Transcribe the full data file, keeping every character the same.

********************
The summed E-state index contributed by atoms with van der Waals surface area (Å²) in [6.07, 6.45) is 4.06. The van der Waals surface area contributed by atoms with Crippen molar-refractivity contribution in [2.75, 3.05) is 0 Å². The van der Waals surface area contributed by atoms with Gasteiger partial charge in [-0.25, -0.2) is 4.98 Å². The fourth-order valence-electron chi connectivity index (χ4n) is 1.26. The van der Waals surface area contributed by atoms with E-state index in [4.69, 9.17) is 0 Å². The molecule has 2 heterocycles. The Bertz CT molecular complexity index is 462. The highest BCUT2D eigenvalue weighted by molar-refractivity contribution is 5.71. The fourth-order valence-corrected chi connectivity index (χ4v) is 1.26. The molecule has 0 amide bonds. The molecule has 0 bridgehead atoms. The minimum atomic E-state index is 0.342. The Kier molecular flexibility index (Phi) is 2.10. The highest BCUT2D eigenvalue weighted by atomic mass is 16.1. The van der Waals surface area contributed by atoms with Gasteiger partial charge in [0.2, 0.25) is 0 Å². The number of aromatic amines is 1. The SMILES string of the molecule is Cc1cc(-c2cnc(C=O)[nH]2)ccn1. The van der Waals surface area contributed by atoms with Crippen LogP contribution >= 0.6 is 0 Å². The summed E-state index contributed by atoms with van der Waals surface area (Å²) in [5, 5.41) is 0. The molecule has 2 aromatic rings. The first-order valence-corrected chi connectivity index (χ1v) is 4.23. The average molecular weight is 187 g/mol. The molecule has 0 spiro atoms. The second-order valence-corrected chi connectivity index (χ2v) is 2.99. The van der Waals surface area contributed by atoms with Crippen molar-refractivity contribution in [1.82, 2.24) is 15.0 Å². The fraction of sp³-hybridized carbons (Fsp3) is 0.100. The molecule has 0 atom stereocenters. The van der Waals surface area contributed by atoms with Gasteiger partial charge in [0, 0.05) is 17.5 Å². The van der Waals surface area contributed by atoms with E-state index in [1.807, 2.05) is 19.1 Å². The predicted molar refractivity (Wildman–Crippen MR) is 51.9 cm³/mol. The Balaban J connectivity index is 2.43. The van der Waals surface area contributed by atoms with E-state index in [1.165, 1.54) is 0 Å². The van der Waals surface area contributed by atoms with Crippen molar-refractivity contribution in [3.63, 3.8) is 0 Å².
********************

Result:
The summed E-state index contributed by atoms with van der Waals surface area (Å²) in [6.07, 6.45) is 4.06. The van der Waals surface area contributed by atoms with Crippen molar-refractivity contribution in [2.75, 3.05) is 0 Å². The van der Waals surface area contributed by atoms with Gasteiger partial charge in [-0.25, -0.2) is 4.98 Å². The fourth-order valence-electron chi connectivity index (χ4n) is 1.26. The van der Waals surface area contributed by atoms with E-state index in [4.69, 9.17) is 0 Å². The molecule has 2 heterocycles. The Bertz CT molecular complexity index is 462. The highest BCUT2D eigenvalue weighted by molar-refractivity contribution is 5.71. The fourth-order valence-corrected chi connectivity index (χ4v) is 1.26. The molecule has 0 amide bonds. The molecule has 0 bridgehead atoms. The minimum atomic E-state index is 0.342. The Kier molecular flexibility index (Phi) is 2.10. The highest BCUT2D eigenvalue weighted by atomic mass is 16.1. The van der Waals surface area contributed by atoms with Gasteiger partial charge in [0.2, 0.25) is 0 Å². The number of aromatic amines is 1. The SMILES string of the molecule is Cc1cc(-c2cnc(C=O)[nH]2)ccn1. The van der Waals surface area contributed by atoms with Crippen LogP contribution >= 0.6 is 0 Å². The summed E-state index contributed by atoms with van der Waals surface area (Å²) in [5, 5.41) is 0. The molecule has 2 aromatic rings. The first-order valence-corrected chi connectivity index (χ1v) is 4.23. The average molecular weight is 187 g/mol. The molecule has 0 spiro atoms. The second-order valence-corrected chi connectivity index (χ2v) is 2.99. The van der Waals surface area contributed by atoms with Crippen molar-refractivity contribution in [1.82, 2.24) is 15.0 Å². The fraction of sp³-hybridized carbons (Fsp3) is 0.100. The molecule has 0 atom stereocenters. The van der Waals surface area contributed by atoms with Gasteiger partial charge in [0, 0.05) is 17.5 Å². The van der Waals surface area contributed by atoms with E-state index in [1.807, 2.05) is 19.1 Å². The predicted molar refractivity (Wildman–Crippen MR) is 51.9 cm³/mol. The Balaban J connectivity index is 2.43. The van der Waals surface area contributed by atoms with E-state index in [1.165, 1.54) is 0 Å². The van der Waals surface area contributed by atoms with Crippen molar-refractivity contribution in [3.63, 3.8) is 0 Å².